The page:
Something in common?

There is a lengthy review at of Dinesh D’Souza’s new book, “The Enemy at Home.” The reviewer takes D’Souza to task for “going native” in his treatment of Islamic terrorists.

This isn’t about the former enfant terrible of Dartmouth straying from the path of PC-buster. It’s about the broader thesis that both D’Souza, in his book, and the reviewer, allude to: the notion that those who fear God, and do His will, have much in common. Whether they are Jews, Christians, or Muslims. And that, conversely, the godless sinners and their culture of idolatrous sin are equally the enemies of all three faiths.

There are doubtless more than a few Christian fundamentalists who might agree. Who can forget certain Protestant preachers, who will be nameless, who claimed that 9/11 was caused by our sinfulness? This stupidity hurt us, “us” being the community of believers who don’t quite see God as taking this kind of vengeance. Baptists is Baptists, after all…

By way of example, from the review:

Mr. D’Souza says, for example, that he would rather go to a baseball game or have a drink with Michael Moore than with the grand mufti of Egypt (is this another lame stab at humor?), but that when it comes to “core beliefs,” he feels closer to “the dignified fellow in the long robe and prayer beads than to the slovenly fellow with the baseball cap.”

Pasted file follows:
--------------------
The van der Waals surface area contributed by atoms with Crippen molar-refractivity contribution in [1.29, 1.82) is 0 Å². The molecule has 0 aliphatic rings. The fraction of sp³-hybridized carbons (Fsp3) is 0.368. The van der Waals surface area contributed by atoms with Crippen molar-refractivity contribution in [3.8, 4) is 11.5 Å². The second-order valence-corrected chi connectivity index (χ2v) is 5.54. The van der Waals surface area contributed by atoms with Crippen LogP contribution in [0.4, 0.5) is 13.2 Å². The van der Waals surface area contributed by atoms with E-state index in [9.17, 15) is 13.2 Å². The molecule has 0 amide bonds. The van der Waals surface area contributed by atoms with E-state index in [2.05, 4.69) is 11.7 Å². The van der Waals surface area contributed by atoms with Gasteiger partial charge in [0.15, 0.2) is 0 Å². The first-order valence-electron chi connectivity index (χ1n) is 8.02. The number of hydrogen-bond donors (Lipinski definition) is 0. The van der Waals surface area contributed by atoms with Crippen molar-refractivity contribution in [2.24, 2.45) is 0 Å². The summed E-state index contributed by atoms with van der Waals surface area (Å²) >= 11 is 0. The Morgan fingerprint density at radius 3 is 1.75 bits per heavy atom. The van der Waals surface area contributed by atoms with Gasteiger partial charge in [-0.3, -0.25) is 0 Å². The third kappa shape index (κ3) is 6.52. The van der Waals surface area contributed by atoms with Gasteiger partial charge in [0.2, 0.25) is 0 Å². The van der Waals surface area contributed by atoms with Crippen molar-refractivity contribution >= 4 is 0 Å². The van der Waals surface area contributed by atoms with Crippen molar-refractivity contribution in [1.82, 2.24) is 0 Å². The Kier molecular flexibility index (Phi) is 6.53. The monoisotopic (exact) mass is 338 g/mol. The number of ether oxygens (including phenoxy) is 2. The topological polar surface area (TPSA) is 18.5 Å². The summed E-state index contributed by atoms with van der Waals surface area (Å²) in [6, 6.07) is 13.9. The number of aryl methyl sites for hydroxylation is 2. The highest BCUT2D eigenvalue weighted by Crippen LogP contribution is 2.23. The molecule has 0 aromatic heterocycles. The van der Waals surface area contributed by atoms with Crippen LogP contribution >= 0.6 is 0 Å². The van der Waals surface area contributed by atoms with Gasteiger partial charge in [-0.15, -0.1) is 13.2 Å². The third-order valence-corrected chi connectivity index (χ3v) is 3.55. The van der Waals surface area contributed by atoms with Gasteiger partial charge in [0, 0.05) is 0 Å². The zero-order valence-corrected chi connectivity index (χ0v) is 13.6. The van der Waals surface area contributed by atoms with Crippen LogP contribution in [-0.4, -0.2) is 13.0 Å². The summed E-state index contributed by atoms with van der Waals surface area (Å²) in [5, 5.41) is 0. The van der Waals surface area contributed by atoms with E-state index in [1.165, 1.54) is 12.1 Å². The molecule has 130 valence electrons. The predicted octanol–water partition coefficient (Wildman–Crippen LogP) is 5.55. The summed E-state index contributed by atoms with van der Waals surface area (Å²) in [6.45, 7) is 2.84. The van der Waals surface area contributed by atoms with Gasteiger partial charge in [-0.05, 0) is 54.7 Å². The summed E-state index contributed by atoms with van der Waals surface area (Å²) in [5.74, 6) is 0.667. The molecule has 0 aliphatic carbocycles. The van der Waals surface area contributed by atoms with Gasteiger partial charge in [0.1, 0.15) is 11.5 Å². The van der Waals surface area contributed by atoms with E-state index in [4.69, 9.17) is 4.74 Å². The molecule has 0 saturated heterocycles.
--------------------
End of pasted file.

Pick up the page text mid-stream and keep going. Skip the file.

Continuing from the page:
Core beliefs, indeed. If one focuses solely on the Scriptural requirements for obedience to God and His commandments, then, yes, from outward appearances all three of the faiths do share certain moral prescriptives.

But there is also a “core” difference: Jews and Christians worship a God who has acted in human history, and who has chosen (some) of His people to carry His torch. Our God is both imminent and transcendent. Muslims, on the other hand, worship an always-remote god called Allah. Allah issues commands. Period.

According to Muslims, one of Allah’s commands is to convert everyone to submit to him, Allah. In different words, to become a Muslim. What’s left are arguments between and among “moderate” and “conservative” Muslims as to how best to accomplish the desired end state of Islam. Hence it isn’t a question of objectives; it is a question of means.

Christians, too, are told to “baptize all the nations.” The Great Commission, for which Christians have struggled and died for over the centuries. But which we now know must be done with no coercion. Freedom of conscience, in other words.

And this is the gulf that will always divide Islam from Judaism and Christianity.


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